About the Project
According to the flow parsing hypothesis (FPH), proposed by Rushton and (co-Supervisor) Warren, the brain is engaged in a continual process of identifying optic flow in the retinal motion field and attempting to filter it out so that remaining motion can be attributed to external sources. We propose that flow parsing plays a key role in the process of natural face recognition during observer movement.
1. To understand the interaction between movement of the viewed face / body and movement of the observer and how this aids our theoretical understanding of face recognition
2. To explore the role of optic flow parsing in face processing
3. To investigate the practical implications of observer movement on face learning and establish new standards in ecologically valid tests of face processing ability
Training/techniques to be provided:
Training in appropriate experimental methods will be provided by the supervisory team. The PhD student will be using the recently established VR2 facility in the Division of Neuroscience and Experimental Psychology. Training on this equipment and facilities will be provided by the lead VR2 technician (Mr Graham Bell). Candidates without programming experience will also have the opportunity to learn these skills to generate experimental code/stimuli but this is not compulsory.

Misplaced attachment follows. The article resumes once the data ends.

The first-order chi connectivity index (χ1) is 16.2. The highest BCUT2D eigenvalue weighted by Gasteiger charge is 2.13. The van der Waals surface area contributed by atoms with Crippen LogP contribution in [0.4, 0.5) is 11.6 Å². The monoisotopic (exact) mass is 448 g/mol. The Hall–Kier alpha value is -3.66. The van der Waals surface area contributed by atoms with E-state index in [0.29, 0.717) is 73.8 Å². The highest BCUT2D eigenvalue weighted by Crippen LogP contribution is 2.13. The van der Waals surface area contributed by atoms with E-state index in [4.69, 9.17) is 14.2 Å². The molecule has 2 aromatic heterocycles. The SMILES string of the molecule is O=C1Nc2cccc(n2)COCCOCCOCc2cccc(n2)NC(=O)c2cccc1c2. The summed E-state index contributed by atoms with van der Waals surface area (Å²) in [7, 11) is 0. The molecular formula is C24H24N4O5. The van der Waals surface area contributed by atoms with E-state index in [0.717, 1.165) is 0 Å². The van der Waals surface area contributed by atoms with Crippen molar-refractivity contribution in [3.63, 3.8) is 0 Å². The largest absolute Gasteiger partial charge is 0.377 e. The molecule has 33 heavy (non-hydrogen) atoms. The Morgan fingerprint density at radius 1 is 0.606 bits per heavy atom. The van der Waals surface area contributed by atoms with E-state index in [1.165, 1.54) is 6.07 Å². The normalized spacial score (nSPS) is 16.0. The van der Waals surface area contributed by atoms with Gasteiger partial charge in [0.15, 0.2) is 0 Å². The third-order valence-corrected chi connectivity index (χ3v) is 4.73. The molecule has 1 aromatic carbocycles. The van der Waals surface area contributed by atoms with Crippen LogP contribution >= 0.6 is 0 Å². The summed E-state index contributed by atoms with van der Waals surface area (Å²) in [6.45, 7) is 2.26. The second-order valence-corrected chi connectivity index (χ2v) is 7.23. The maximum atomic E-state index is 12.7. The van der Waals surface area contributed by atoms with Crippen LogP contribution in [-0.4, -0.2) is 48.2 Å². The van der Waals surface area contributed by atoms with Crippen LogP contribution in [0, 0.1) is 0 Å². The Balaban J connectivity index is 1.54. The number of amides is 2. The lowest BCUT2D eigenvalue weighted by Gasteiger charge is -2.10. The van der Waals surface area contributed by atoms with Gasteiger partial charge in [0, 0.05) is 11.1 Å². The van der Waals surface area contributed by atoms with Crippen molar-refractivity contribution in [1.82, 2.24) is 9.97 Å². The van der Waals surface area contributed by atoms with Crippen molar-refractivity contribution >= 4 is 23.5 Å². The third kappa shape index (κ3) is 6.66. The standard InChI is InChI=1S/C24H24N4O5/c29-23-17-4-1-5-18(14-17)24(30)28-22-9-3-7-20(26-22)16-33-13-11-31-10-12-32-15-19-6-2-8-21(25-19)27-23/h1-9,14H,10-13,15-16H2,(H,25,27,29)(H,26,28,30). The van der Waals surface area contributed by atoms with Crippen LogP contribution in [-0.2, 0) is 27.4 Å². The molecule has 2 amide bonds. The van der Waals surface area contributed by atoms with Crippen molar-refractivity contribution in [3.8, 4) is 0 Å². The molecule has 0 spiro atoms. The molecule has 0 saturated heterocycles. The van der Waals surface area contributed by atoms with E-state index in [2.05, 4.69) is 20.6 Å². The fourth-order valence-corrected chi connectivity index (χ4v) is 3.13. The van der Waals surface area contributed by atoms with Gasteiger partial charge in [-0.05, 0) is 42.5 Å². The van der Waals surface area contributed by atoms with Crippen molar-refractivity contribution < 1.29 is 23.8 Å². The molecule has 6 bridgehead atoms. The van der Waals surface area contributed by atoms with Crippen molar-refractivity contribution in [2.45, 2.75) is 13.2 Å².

Candidates are expected to hold, or about to obtain, a minimum upper second class undergraduate degree (or equivalent) in psychology, cognitive neuroscience, neuroscience, computer science or another related discipline (including some engineering). A Masters degree in a relevant subject would be an advantage.
This 3-year full-time PhD is open to candidates able to provide evidence of self-arranged funding/ sponsorship and could commence from January 2020 onwards.
Any enquiries relating to the project and/or suitability should be directed to Dr Lander ([Email Address Removed]). Applications are invited on an on-going basis but early expression of interest is encouraged.
For international students we also offer a unique 4 year PhD programme that gives you the opportunity to undertake an accredited Teaching Certificate whilst carrying out an independent research project across a range of biological, medical and health sciences. For more information please visit www.internationalphd.manchester.ac.uk
As an equal opportunities institution we welcome applicants from all sections of the community regardless of gender, ethnicity, disability, sexual orientation and transgender status. All appointments are made on merit.
observers in a virtual environment. Vision Research, 157, 243-251.
Butcher, N., Lander, K., & Jagger, R. (2017). A search advantage for dynamic same-race and other-ace
faces. Visual Cognition, 25, 442-455.
Lander, K., & Chuang, L. (2005).Why are moving faces easier to recognize? Visual Cognition, 12, 429–
Rushton, S.K. & Warren P.A. (2005). Moving observers, relative retinal motion and the detection of object
movement. Current Biology, 15, R542-R543.
Warren P. A. & Rushton, S.K. (2009). Optic Flow Processing for the assessment of Object Movement
during Ego Movement. Current Biology, 19, 1555-1560.
Based on your current searches we recommend the following search filters.
Based on your current search criteria we thought you might be interested in these.